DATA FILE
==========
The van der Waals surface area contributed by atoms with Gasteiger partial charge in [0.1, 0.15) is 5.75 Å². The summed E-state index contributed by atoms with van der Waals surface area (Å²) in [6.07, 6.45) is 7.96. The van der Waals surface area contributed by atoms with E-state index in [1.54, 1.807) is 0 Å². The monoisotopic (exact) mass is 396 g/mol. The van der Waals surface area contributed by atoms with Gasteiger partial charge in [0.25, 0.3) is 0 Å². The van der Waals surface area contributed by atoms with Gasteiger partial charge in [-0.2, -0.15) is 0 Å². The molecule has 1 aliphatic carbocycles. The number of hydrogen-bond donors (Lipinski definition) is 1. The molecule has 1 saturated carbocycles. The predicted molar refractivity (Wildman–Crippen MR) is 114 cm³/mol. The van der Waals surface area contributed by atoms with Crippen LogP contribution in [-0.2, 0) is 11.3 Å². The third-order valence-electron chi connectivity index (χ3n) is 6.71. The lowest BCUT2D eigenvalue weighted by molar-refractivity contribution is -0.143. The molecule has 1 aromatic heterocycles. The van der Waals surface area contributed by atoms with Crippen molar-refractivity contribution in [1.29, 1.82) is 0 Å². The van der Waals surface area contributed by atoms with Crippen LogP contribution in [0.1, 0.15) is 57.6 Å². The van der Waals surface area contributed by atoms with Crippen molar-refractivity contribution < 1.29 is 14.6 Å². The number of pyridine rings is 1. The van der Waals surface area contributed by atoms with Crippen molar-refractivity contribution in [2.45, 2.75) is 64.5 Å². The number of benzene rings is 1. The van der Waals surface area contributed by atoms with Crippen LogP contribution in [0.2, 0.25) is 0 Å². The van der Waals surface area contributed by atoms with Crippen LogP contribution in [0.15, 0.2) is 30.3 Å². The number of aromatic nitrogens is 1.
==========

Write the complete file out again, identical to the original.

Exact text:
The van der Waals surface area contributed by atoms with Gasteiger partial charge in [0.1, 0.15) is 5.75 Å². The summed E-state index contributed by atoms with van der Waals surface area (Å²) in [6.07, 6.45) is 7.96. The van der Waals surface area contributed by atoms with E-state index in [1.54, 1.807) is 0 Å². The monoisotopic (exact) mass is 396 g/mol. The van der Waals surface area contributed by atoms with Gasteiger partial charge in [0.25, 0.3) is 0 Å². The van der Waals surface area contributed by atoms with Gasteiger partial charge in [-0.2, -0.15) is 0 Å². The molecule has 1 aliphatic carbocycles. The number of hydrogen-bond donors (Lipinski definition) is 1. The molecule has 1 saturated carbocycles. The predicted molar refractivity (Wildman–Crippen MR) is 114 cm³/mol. The van der Waals surface area contributed by atoms with Crippen LogP contribution in [-0.2, 0) is 11.3 Å². The third-order valence-electron chi connectivity index (χ3n) is 6.71. The lowest BCUT2D eigenvalue weighted by molar-refractivity contribution is -0.143. The molecule has 1 aromatic heterocycles. The van der Waals surface area contributed by atoms with Crippen molar-refractivity contribution in [1.29, 1.82) is 0 Å². The van der Waals surface area contributed by atoms with Crippen LogP contribution in [0.1, 0.15) is 57.6 Å². The van der Waals surface area contributed by atoms with Crippen molar-refractivity contribution < 1.29 is 14.6 Å². The number of pyridine rings is 1. The van der Waals surface area contributed by atoms with Crippen molar-refractivity contribution in [2.45, 2.75) is 64.5 Å². The number of benzene rings is 1. The van der Waals surface area contributed by atoms with Crippen LogP contribution in [0.2, 0.25) is 0 Å². The van der Waals surface area contributed by atoms with Crippen LogP contribution in [0.15, 0.2) is 30.3 Å². The number of aromatic nitrogens is 1.